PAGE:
A BE Surveys Group bathymetric survey boat. (Credit: Daniel Baker, BE Surveys)
Bathymetric surveys are a popular way to capture the underwater topography of lakes, rivers and other natural water bodies. But sometimes these topography measurements are important for manmade reservoirs, like holding or tailing ponds. These bodies can contain caustic materials, which makes manual bathymetric surveying impossible.
Luckily, there are other ways to get the job done. These typically involve using a remotely operated vehicle of some sort to carry sensors around a water body to gather the data needed. For workers at BE Survey Group, an Australian company, they like to use what are called bathymetric survey boats. Surveying pros there have built several custom boats that are used routinely around the country, and internationally as well.
“Our Clients often have wet lakes that are filled with product, so we provide them with a tool that they can use to measure the product entering the lake, and the void volume that remains,” said Daniel Baker, operations manager at the company. “Often we work in environments where the water body is contaminated with acids that are a by-product of mining and refinery.”
Compared to using a manned vessel to paddle around a water body to gather data, Baker says using the bathymetric survey boats is a much safer alternative. But he also notes that their surveying boats offer enhanced accuracy that can’t be ensured by manual bathymetry methods.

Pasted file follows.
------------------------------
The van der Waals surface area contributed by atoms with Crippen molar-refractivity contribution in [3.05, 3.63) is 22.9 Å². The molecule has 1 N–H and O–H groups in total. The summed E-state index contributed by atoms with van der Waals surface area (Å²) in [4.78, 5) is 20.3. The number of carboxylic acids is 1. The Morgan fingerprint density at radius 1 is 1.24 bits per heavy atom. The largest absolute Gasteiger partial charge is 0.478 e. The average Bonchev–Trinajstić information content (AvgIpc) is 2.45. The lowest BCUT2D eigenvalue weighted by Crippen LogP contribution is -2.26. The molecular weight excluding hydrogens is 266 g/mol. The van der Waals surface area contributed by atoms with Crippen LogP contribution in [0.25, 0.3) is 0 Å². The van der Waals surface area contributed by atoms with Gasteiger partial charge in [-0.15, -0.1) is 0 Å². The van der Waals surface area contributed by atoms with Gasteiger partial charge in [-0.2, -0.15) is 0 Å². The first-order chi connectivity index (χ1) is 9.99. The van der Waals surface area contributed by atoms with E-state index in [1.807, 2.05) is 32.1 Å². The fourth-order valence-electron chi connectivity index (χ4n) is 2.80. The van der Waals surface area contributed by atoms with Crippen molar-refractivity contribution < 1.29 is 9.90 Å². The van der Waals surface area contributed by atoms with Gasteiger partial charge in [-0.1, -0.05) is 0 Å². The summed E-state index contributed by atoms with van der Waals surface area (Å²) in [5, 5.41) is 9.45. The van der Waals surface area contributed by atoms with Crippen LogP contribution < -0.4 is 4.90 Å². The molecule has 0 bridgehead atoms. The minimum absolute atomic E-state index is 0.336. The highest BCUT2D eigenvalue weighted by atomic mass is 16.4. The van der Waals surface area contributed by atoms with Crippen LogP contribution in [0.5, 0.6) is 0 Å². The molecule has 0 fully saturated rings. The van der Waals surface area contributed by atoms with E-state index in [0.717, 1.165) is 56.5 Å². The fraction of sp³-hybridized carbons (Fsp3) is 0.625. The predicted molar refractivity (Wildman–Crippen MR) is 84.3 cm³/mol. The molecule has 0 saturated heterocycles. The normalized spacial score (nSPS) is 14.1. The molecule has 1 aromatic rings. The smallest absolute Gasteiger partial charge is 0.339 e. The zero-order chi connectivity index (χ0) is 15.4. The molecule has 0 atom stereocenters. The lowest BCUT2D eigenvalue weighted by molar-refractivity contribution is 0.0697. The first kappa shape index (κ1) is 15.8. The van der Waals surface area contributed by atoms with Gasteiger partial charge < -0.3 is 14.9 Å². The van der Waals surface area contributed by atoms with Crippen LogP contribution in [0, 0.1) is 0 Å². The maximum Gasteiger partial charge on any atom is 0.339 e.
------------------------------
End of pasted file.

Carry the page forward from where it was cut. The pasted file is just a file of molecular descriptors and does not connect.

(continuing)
This accuracy is achieved by how the boats are designed. They incorporate twin jet propulsion systems that allow for 360-degree pivots on the water; high-accuracy GPS receivers for position tracking; and Airmar EchoRange SS510 Smart Sonar Depth Sensors that capture underwater topography in detail.
“Our bathymetric survey boat measures the underwater topography of wet lakes and rivers, so that water and product volumes can be calculated and the unknown surface below can be plotted with contours,” said Baker.
These topographic maps include color shading in addition to contours, which add up to give an accurate breakdown of the volume in a spillway, Baker says. They can also inform what the highest crest level is using volumes that are calculated every 100 millimeters.
“The minimum depth reading is very important as there are often large amounts of shallow areas in the water bodies that we survey,” said Baker. “The consistency and accuracy of the readings is paramount and after 8 years of providing this service, the SS510 is the best sensor we have used.”
Ideally, two people will operate a surveying boat together, Baker says. But with newer technology added to one of BE Survey Group’s newest boats, he adds that anyone could complete a surveying mission with a little training.
One neat thing about using their system, Baker says, is that all the data collected are live and get displayed on a tablet as surveyors work. Another is that the whole setup can easily fit in oversized luggage for easy transport to international projects.
Many of the clients on those projects, as well as the ones in Australia, tend to expect that underwater topographies will have changed dramatically since the last survey, Baker says.
“However, the tests conducted indicate incredible repeatability in results, as parts of the water bodies that do not change are re-surveyed by the bathymetric survey boat and the results are within 2 to 3 centimeters of the previous survey,” said Baker. “When results like this are not expected, the consensus comments are ‘always trust the boat!’ as the results we achieve from the smart sensor provide the most accurate results.”
Top image: A BE Surveys Group bathymetric survey boat. (Credit: Daniel Baker, BE Surveys)